BALTIMORE – Sewage overflows in Baltimore City surged more than 54,400 percent in 2003, according to city Department of Public Works data, 20 months after Baltimore signed a $940 million federal consent decree mandating a 14-year overhaul of its sewage system.
Almost 130 million gallons of unauthorized raw sewage mixed with storm water spilled into Baltimore streams, ditches and basements through October 2003. That’s up from around 240,000 gallons in 2002.
Raw sewage overflows threaten human and environmental health, and spills from sewage systems designed to be separate from storm water, called sanitary sewage overflows, are a violation of the federal Clean Water Act.
Baltimore was well aware of the problems with its system, one of the oldest of its kind in the nation. It settled a lawsuit with the U.S. Department of Justice and the U.S. Environmental Protection Agency in April 2002. A Justice Department statement announcing the settlement said Baltimore suffered frequent overflows “caused by excessive use, limited sewer capacity and infiltration of water into the system caused by years of neglect.”
Most of the 2003 increase, 124 million gallons, occurred during two events at Herring Run blamed on weather-related damage during a year of record-breaking precipitation.
“This year was a unique year,” said Gary Wyatt, chief utility engineer for the city’s Department of Public Works.
Extreme weather brought “some of the worst incidents” in the city’s history, Wyatt said.
At Herring Run, a pipe failure in February allowed an estimated 36 million gallons of raw sewage to ooze into the stream, and a broken manhole released 88 million gallons from mid-June to early July.
In June, Herring Run waters turned gray and emitted a foul odor as toilet paper, condoms, and feminine hygiene products could be seen floating by, said Darin Crew, “stream team” program manager for the Herring Run Watershed Association, who witnessed the spill first hand.
Crew’s association is paid by the city to test water quality by sewage lines, and he took samples during the spill.
“It was gross taking those samples,” he said.
The magnitude of Herring Run’s spills were not publicly known until inquiries from Capital News Service, which analyzed sewage overflow report data through October compiled by Maryland’s Department of the Environment. MDE’s data underreported the spills by 85 million gallons.
When contacted, the city’s Public Works Department discovered an error in 2002 statewide data. More than 26 million gallons of drinking water spills had been mistakenly reported as sewage spills.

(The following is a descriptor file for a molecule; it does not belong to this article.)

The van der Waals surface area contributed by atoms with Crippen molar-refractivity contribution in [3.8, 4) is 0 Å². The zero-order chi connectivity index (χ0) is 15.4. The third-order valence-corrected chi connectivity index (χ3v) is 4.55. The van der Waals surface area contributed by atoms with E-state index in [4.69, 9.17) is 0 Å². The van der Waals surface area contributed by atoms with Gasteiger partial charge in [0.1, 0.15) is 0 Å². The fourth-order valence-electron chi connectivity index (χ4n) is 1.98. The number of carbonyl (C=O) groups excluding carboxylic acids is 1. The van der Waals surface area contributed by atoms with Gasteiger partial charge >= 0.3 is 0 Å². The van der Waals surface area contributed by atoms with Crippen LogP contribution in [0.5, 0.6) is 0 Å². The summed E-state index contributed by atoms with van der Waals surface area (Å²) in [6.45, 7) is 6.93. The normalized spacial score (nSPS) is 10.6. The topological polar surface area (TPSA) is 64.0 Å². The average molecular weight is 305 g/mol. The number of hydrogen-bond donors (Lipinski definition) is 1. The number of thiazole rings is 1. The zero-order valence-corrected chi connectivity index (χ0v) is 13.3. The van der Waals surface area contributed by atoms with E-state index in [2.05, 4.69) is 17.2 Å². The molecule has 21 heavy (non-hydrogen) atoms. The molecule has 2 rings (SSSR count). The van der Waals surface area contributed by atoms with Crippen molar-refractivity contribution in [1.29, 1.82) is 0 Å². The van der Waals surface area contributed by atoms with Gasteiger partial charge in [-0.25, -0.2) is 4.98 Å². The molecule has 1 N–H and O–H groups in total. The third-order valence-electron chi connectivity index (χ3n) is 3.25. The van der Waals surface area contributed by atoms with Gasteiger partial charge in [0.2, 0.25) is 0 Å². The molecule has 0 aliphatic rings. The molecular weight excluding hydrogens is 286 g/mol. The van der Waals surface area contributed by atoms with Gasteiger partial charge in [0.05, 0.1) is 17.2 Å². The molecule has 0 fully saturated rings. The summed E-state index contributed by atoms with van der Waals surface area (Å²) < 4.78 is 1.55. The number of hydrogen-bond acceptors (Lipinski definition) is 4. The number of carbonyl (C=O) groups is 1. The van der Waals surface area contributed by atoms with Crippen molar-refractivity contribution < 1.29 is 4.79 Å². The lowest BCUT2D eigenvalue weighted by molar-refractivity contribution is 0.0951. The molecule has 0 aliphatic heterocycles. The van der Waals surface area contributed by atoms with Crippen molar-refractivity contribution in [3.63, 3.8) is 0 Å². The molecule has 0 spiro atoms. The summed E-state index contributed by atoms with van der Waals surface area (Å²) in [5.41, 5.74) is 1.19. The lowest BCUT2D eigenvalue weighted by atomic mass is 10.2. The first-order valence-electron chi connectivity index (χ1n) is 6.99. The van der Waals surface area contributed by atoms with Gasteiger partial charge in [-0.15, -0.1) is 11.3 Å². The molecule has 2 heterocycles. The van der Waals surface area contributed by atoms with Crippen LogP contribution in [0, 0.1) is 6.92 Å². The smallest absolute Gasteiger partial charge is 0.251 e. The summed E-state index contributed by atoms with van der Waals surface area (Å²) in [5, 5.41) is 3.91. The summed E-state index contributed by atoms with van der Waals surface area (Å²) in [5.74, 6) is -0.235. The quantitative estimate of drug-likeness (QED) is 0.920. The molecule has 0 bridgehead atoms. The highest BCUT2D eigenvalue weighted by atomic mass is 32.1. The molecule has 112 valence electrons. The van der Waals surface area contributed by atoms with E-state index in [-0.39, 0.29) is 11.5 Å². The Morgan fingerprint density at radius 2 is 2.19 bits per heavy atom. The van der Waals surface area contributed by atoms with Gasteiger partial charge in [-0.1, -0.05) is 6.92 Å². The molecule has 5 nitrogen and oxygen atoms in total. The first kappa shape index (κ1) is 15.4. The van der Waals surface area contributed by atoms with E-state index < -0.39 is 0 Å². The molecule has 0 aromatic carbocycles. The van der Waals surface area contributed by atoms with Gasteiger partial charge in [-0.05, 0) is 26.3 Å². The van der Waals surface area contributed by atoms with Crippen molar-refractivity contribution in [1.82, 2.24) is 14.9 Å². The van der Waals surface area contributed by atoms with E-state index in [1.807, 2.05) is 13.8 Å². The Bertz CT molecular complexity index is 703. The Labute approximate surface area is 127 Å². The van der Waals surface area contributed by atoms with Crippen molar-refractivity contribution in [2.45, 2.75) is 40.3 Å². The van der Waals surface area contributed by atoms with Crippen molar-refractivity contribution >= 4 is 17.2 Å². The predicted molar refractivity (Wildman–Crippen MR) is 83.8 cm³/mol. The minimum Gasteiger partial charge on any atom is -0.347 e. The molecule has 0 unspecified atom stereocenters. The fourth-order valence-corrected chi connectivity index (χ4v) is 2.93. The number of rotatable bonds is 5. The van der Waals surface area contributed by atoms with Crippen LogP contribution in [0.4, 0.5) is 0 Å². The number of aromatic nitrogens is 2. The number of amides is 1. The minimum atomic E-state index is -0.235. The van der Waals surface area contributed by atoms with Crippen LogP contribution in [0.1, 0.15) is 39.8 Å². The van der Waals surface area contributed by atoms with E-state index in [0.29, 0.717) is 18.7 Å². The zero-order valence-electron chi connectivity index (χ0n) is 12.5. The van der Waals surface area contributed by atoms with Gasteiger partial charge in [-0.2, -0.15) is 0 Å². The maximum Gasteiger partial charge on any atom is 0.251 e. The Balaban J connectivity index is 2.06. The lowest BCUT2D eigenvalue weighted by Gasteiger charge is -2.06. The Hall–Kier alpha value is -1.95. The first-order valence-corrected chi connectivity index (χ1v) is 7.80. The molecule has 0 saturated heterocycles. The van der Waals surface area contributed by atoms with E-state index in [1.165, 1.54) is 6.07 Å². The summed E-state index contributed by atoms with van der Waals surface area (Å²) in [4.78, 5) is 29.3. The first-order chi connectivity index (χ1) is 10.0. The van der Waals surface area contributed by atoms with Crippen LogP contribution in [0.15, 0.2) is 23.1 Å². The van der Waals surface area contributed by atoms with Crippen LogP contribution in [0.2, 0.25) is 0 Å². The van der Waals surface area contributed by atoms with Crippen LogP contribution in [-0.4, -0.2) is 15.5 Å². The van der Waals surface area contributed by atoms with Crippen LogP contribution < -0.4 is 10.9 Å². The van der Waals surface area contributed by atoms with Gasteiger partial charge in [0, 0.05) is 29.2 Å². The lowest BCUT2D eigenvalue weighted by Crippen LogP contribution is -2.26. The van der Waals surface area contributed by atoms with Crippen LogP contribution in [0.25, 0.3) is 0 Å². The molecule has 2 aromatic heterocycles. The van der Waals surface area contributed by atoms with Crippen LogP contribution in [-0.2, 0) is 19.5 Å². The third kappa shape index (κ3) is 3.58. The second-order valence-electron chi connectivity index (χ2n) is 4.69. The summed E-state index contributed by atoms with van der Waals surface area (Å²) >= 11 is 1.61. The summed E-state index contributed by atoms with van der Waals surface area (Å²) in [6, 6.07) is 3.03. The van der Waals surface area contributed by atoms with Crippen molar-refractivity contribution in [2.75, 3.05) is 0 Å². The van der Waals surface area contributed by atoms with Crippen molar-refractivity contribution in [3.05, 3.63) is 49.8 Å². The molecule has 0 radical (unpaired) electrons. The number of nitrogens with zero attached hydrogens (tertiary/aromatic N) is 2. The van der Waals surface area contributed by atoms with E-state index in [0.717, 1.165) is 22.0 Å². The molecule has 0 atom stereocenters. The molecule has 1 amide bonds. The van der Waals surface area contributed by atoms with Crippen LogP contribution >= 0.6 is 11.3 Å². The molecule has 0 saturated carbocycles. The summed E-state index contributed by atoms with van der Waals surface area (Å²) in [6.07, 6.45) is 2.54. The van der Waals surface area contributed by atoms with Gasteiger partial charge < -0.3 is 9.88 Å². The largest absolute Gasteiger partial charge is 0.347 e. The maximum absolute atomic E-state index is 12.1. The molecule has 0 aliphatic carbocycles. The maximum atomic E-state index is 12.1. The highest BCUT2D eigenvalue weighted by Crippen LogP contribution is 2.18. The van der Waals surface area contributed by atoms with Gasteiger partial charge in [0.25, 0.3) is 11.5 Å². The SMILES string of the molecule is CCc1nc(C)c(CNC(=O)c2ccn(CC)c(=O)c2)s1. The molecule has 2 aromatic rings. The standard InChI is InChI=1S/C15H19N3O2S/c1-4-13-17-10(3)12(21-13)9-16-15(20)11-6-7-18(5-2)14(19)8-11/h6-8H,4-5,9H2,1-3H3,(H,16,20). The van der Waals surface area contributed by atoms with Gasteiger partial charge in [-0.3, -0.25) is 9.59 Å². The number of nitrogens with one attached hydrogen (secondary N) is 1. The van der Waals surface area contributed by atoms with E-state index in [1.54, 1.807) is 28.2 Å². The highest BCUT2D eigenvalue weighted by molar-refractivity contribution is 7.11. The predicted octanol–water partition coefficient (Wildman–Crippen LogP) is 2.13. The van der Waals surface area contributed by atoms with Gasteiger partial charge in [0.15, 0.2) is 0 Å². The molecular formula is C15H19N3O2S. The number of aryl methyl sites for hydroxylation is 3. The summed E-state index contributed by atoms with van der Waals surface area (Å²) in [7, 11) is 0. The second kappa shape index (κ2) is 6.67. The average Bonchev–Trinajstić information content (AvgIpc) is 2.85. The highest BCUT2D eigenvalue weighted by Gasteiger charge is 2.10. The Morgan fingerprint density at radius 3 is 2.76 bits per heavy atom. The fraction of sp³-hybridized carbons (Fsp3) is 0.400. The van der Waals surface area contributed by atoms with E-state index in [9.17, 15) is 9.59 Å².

The more glaring error arose in the 2003 data, where the second, 88-million-gallon, Herring Run spill was originally reported as only 3 million gallons.
The mistake could have been made in the city Public Works Department or through data entry at MDE, Wyatt said.
Baltimore’s system is “probably . . . one of the oldest separate sewage systems in the nation,” Wyatt said.
Overflows are typically caused by cracked, leaky or root-infested pipes.
In the case of Herring Run, the pipes of the city’s main sewage line, built in the mid 1930s, are now directly under the stream, which has moved with time.
The city’s second, large spill occurred after downed trees and debris from a heavy rainstorm snapped off a manhole, and the pipe promptly filled with rocks, some weighing more than 200 pounds.
It took more than 10 days to clear the pipe, and another flare-up in early July brought the overall amount of sewage spilled to staggering proportions.
A soccer tournament near Herring Run was canceled when the field absorbed untreated sewage. Pet owners also were warned to keep their dogs from wading in the stream.
“It affected not just the stream,” Crew said. “It affected the people and a lot of the community was really upset about that.”
The city, as part of its 14-year upgrade, is lining the insides of its major pipes with plastic and will inspect the entire system over the next 10 years.
Yet the city does not fully know the extent of overflows because they are often hidden and generally underreported, said activist Guy Hollyday, city resident and volunteer chairman of the Baltimore Sanitary Sewer Oversight Coalition.
“The underreporting is something that really ticks me off,” he said.
All overflows were reported, Wyatt said, and overall overflow numbers are expected to improve.
“As the projects get completed,” Wyatt said, “flooding events should not cause the same amount of damage.”